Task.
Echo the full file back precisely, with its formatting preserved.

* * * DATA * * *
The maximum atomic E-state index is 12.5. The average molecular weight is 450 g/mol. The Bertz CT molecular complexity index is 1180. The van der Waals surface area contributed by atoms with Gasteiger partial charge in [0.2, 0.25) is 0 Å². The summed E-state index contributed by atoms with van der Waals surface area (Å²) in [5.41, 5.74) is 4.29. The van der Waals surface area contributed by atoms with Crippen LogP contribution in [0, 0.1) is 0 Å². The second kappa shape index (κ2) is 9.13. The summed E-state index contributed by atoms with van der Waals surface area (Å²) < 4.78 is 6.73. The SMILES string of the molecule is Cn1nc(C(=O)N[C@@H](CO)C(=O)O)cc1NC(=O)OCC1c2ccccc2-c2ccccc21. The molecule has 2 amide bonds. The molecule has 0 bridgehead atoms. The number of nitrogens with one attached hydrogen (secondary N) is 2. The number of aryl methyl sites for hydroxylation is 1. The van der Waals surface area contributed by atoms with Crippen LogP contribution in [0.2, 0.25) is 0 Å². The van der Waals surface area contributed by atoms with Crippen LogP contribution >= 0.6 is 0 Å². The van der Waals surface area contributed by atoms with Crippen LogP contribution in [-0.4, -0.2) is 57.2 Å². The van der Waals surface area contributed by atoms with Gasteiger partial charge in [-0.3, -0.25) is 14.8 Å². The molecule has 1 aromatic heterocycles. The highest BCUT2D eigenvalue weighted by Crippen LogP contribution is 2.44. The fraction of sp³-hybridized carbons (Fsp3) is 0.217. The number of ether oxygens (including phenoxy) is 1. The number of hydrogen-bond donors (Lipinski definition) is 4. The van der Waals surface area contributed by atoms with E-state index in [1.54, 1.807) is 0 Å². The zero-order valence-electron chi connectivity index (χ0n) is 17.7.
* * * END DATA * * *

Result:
The maximum atomic E-state index is 12.5. The average molecular weight is 450 g/mol. The Bertz CT molecular complexity index is 1180. The van der Waals surface area contributed by atoms with Gasteiger partial charge in [0.2, 0.25) is 0 Å². The summed E-state index contributed by atoms with van der Waals surface area (Å²) in [5.41, 5.74) is 4.29. The van der Waals surface area contributed by atoms with Crippen LogP contribution in [0, 0.1) is 0 Å². The second kappa shape index (κ2) is 9.13. The summed E-state index contributed by atoms with van der Waals surface area (Å²) < 4.78 is 6.73. The SMILES string of the molecule is Cn1nc(C(=O)N[C@@H](CO)C(=O)O)cc1NC(=O)OCC1c2ccccc2-c2ccccc21. The molecule has 2 amide bonds. The molecule has 0 bridgehead atoms. The number of nitrogens with one attached hydrogen (secondary N) is 2. The number of aryl methyl sites for hydroxylation is 1. The van der Waals surface area contributed by atoms with Crippen LogP contribution in [0.2, 0.25) is 0 Å². The van der Waals surface area contributed by atoms with Crippen LogP contribution >= 0.6 is 0 Å². The van der Waals surface area contributed by atoms with Crippen LogP contribution in [-0.4, -0.2) is 57.2 Å². The van der Waals surface area contributed by atoms with Gasteiger partial charge in [-0.3, -0.25) is 14.8 Å². The molecule has 1 aromatic heterocycles. The highest BCUT2D eigenvalue weighted by Crippen LogP contribution is 2.44. The fraction of sp³-hybridized carbons (Fsp3) is 0.217. The number of ether oxygens (including phenoxy) is 1. The number of hydrogen-bond donors (Lipinski definition) is 4. The van der Waals surface area contributed by atoms with E-state index in [1.54, 1.807) is 0 Å². The zero-order valence-electron chi connectivity index (χ0n) is 17.7.